Outrage as top Loyalist is ‘fast-tracked’ for appeal

The Andersonstown News can exclusively reveal that top loyalist gangster Andre Shoukri is scheduled to have his case heard before the Court of Appeal on September 16.

Incredibly, Shoukri’s appeal is listed for hearing less than a year after he was first caught with a gun by the PSNI, according to legal sources.

On September 21 last year, Shoukri – whose previous convictions included extortion and malicious wounding – was stopped at a PSNI checkpoint at the Rathcoole estate in North Belfast.

The PSNI discovered that the loyalist hood was concealing a Walther pistol with 30 rounds of ammunition stuffed inside a sock.

Shoukri – the most senior member of the UDA/UFF in North Belfast – was then charged and remanded in custody to Maghaberry Prison.

On October 24, 2002, he unsuccessfully applied for bail.

During that court hearing a PSNI officer linked Shoukri to sectarian murders, attempted murders, intimidation, drugs, racketeering, moving counterfeit goods and orchestrating public disorder.

Amazingly, within three months Shoukri was back out on the streets.

The convicted thug was released after a second bail application on January 14, 2003.

Justice Nicholson stated that he was not satisfied the prosecution had made a case that Shoukri would be a danger to others if released on bail.

Accordingly, Shoukri was freed on £6,000 bail and a number of conditions were imposed on him.

Most of these conditions – including a night-time curfew and a fixed address – were subsequently rescinded on appeal to the High Court.

Shoukri maintained a high profile during the following five months of freedom, even finding time for a widely publicised street brawl outside a Belfast city centre nightclub on May 17, 2003.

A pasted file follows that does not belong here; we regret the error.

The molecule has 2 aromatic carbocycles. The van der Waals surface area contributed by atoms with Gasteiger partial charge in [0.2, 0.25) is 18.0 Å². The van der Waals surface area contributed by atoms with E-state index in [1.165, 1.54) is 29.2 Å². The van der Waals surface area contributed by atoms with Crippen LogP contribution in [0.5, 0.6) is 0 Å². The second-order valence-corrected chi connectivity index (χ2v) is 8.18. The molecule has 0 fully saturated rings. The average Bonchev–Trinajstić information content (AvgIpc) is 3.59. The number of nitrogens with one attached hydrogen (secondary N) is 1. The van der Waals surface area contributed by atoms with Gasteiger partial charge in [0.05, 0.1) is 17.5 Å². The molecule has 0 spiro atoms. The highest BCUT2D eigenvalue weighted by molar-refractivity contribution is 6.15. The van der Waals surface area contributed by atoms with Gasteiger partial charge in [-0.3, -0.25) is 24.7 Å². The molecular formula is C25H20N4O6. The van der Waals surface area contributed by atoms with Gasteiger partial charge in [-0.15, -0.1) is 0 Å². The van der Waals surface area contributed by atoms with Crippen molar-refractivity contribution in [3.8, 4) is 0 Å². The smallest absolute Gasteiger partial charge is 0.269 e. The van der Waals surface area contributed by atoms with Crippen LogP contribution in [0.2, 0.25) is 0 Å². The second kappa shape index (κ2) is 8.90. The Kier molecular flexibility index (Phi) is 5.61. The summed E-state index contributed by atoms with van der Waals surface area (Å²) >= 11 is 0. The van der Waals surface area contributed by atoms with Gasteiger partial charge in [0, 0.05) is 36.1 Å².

A month later Shoukri’s full trial began at Belfast Crown Court.

And, on July 1, the notorious loyalist was sensationally acquitted of intent to endanger life – despite being found guilty of illegally possessing the Walther pistol and ammunition.

Sentencing Shoukri to six years imprisonment, Justice McCollum said the obtaining of the weapon was “tainted with a suspicion of criminal activity”.

Within days, lawyers acting for Shoukri had applied for bail once again, pending an appeal against the conviction.

Although this bail application was denied, Shoukri’s right of appeal was ‘fast-tracked’ for listing in early September.

One informed source said yesterday that the nature of the ‘fast-track’ appeal was “very quick, if not unprecedented”.

Following Shoukri’s imprisonment in July, the Lord Mayor of Belfast, Martin Morgan, expressed his concern about the handling of the case.

“The justice system under these circumstances needs to pay close attention to previous criminal offences, as in this case this sentence did not reflect the previous convictions of a man who quite clearly wears his badge on his sleeve,” said Mayor Morgan.

The treatment of Shoukri contrasts with the case of another North Belfast man, John O’Hagan.

Mr O’Hagan, from the nationalist New Lodge area, has now been on remand in Maghaberry Prison for seventeen months charged with possessing documents that could be useful to terrorists.

Despite raising £10,000 bail money and securing character references from a local priest, Mr O’Hagan has been refused bail at the High Court on five separate occasions.

When Shoukri’s appeal begins, he will have been arrested, charged, bailed, tried and his appeal started in the space of less than a year. Legal eagles are currently examining records to see if any other case has ever been processed so quickly.

Shoukri Fact file

September 21, 2002
Shoukri is caught red-handed with a pistol and ammunition at Rathcoole. He is charged and remanded to Maghaberry Prison.
October 24, 2002
Shoukri unsuccessfully applies for bail. A PSNI officer links him to widespread loyalist paramilitary activity in North Belfast.
January 14, 2003
Shoukri successfully applies for bail. Most of his bail conditions are subsequently rescinded on appeal.
July 1, 2003
Shoukri is acquitted of intent to endanger life, but found guilty of the lesser charge of illegal possession of a weapon and ammunition.
September 16, 2003
Shoukri’s appeal is ‘fast-tracked’ and scheduled for hearing less than a year after he was caught red-handed by the PSNI.

Journalist: Jarlath Kearney

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